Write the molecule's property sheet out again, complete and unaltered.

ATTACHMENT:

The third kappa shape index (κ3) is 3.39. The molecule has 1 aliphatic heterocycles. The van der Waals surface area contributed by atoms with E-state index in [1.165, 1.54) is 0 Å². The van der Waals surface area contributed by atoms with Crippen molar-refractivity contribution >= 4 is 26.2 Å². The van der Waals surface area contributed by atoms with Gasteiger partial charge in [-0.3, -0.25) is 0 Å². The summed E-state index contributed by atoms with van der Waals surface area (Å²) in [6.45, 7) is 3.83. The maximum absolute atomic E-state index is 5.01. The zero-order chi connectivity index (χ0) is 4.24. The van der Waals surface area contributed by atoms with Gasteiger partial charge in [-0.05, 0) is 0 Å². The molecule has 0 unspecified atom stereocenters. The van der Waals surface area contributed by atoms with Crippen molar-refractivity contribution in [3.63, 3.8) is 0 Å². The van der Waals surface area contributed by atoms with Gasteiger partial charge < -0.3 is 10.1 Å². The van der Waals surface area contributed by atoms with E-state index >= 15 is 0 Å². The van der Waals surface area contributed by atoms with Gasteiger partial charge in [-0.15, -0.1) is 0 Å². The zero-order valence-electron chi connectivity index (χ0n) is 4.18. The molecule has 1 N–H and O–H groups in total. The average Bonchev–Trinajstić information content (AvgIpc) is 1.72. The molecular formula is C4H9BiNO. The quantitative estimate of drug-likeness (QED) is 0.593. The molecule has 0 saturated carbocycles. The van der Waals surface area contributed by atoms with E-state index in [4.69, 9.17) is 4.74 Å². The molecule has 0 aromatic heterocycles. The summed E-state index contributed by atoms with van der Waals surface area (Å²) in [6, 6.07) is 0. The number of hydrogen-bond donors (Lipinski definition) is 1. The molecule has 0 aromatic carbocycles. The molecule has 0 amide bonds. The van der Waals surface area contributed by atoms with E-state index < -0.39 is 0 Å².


The third kappa shape index (κ3) is 3.39. The molecule has 1 aliphatic heterocycles. The van der Waals surface area contributed by atoms with E-state index in [1.165, 1.54) is 0 Å². The van der Waals surface area contributed by atoms with Crippen molar-refractivity contribution >= 4 is 26.2 Å². The van der Waals surface area contributed by atoms with Gasteiger partial charge in [-0.3, -0.25) is 0 Å². The summed E-state index contributed by atoms with van der Waals surface area (Å²) in [6.45, 7) is 3.83. The maximum absolute atomic E-state index is 5.01. The zero-order chi connectivity index (χ0) is 4.24. The van der Waals surface area contributed by atoms with Gasteiger partial charge in [-0.05, 0) is 0 Å². The molecule has 0 unspecified atom stereocenters. The van der Waals surface area contributed by atoms with Crippen molar-refractivity contribution in [3.63, 3.8) is 0 Å². The van der Waals surface area contributed by atoms with Gasteiger partial charge < -0.3 is 10.1 Å². The van der Waals surface area contributed by atoms with E-state index >= 15 is 0 Å². The van der Waals surface area contributed by atoms with Gasteiger partial charge in [-0.15, -0.1) is 0 Å². The zero-order valence-electron chi connectivity index (χ0n) is 4.18. The molecule has 1 N–H and O–H groups in total. The average Bonchev–Trinajstić information content (AvgIpc) is 1.72. The molecular formula is C4H9BiNO. The quantitative estimate of drug-likeness (QED) is 0.593. The molecule has 0 saturated carbocycles. The van der Waals surface area contributed by atoms with E-state index in [4.69, 9.17) is 4.74 Å². The molecule has 0 aromatic heterocycles. The summed E-state index contributed by atoms with van der Waals surface area (Å²) in [6, 6.07) is 0. The number of hydrogen-bond donors (Lipinski definition) is 1. The molecule has 0 aromatic carbocycles. The molecule has 0 amide bonds. The van der Waals surface area contributed by atoms with E-state index < -0.39 is 0 Å².